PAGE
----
This article is from the Alternative Medicine Therapies guide.
Numerous scientific studies have evaluated the therapeutic effects of prayer. Generally, the research has shown that people who pray regularly are less likely to become ill and that when they do, they tend to recover faster. Interestingly, not only does prayer seem to have healing effects upon the people who pray, it also appears to benefit those who are prayed for by others.
Research reveals that people who pray have lower depression and suicide rates. Prayer even appears to lower blood pressure. In a study funded by the National Institutes of Health, investigators found that individuals who attended religious services at least once a week and prayed at least once a day or studied the Bible frequently were 40% less likely to have high blood pressure than those who did so infrequently. In other research, elderly women recovering from hip-fracture surgery who had strong religious beliefs and practices were able to walk greater distances when they left the hospital than those who were not as religious.
Studies have also yielded findings in the area of distant healing (which includes intercessory prayer for someone who is ill), although many of these reports have appeared only in peer-reviewed parapsychology journals.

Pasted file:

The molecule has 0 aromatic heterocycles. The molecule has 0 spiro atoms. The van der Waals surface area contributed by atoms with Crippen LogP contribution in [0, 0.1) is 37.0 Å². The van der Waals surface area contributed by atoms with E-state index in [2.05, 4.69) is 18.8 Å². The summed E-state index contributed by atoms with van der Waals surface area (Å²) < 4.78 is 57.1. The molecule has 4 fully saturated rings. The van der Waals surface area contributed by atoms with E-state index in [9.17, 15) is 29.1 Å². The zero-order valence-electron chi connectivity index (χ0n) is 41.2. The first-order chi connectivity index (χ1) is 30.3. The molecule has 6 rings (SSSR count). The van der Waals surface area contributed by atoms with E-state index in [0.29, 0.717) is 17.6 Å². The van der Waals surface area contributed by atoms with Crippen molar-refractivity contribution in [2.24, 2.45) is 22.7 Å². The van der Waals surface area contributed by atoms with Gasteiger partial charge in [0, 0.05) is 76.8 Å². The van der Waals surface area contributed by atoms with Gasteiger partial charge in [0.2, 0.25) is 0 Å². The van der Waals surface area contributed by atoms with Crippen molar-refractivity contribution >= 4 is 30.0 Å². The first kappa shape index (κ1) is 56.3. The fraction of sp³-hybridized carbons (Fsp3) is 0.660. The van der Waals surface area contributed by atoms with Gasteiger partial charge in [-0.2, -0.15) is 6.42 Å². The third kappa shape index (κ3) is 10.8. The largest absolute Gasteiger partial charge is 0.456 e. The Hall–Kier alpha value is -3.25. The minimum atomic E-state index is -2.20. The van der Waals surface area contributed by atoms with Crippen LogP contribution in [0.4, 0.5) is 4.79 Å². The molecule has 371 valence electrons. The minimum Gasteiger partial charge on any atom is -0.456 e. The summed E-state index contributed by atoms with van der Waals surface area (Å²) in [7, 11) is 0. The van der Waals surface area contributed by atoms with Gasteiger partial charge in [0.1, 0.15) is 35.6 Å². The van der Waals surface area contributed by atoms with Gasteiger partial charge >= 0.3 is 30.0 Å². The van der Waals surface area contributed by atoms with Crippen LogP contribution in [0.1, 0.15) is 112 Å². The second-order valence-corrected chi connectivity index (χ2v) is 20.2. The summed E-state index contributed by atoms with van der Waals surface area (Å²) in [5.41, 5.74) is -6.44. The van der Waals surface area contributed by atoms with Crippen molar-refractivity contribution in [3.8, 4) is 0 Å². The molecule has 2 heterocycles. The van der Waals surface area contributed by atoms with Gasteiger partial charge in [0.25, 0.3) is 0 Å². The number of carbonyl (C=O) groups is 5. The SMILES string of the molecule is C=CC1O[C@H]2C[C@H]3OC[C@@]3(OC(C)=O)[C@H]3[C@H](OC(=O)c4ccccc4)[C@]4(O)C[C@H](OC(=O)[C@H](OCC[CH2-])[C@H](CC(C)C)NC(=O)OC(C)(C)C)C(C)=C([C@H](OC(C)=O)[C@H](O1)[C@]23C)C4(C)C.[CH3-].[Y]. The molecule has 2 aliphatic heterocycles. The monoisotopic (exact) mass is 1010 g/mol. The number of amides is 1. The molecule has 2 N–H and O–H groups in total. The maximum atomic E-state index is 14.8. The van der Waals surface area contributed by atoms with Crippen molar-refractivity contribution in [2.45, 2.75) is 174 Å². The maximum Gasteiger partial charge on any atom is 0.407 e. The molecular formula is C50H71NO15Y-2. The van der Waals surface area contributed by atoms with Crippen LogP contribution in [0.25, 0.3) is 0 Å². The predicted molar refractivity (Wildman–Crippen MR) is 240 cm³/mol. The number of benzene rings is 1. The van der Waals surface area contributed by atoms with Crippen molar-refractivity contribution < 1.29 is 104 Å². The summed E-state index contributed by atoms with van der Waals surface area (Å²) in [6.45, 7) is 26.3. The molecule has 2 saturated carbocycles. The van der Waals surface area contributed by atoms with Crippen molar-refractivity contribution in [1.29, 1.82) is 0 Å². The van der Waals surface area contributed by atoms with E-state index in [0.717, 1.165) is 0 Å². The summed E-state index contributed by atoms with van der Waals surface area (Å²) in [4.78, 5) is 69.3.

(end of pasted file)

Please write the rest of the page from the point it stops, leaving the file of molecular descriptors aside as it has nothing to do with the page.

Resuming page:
Perhaps the most famous study is one conducted by surgeon Randolph C. Byrd, which was published in 1988 in the Southern Medical Journal. In the study 393 coronary heart disease patients with similar symptoms of were admitted to a coronary care unit. The patients were divided into two groups, with neither group knowing whether they were being prayed-for or not. Distant healing was sent from born-again Christians to just under half of the patients. The remainder were not prayed-for and served as controls.
At the end of the study, all of the patients' charts were analyzed. Results showed that significantly fewer patients in the prayed-for group required ventilation/intubation; they also needed fewer drugs and contracted pneumonia less than those who were not prayed for. Prayer did not shorten the hospital stay of either group, however.
Another distant healing study, of nearly 1,000 patients in the coronary care unit at St. Luke's Hospital in Kansas City, was done in 1999. It found that those who were unwittingly prayed for fared better than those who got conventional care alone.
And a 1998 study of 40 people with AIDS, published in the Western Journal of Medicine, showed that the half who were prayed for by strangers felt better and had fewer medical complications than those who didn't receive the anonymous prayers.
If you find that you are having trouble learning to pray, or want to investigate your spirituality in other ways, consult with a local pastor, priest, rabbi, or other spiritual leader, or contact one of the many centers for spirituality and healing that are affiliated with hospitals across the country.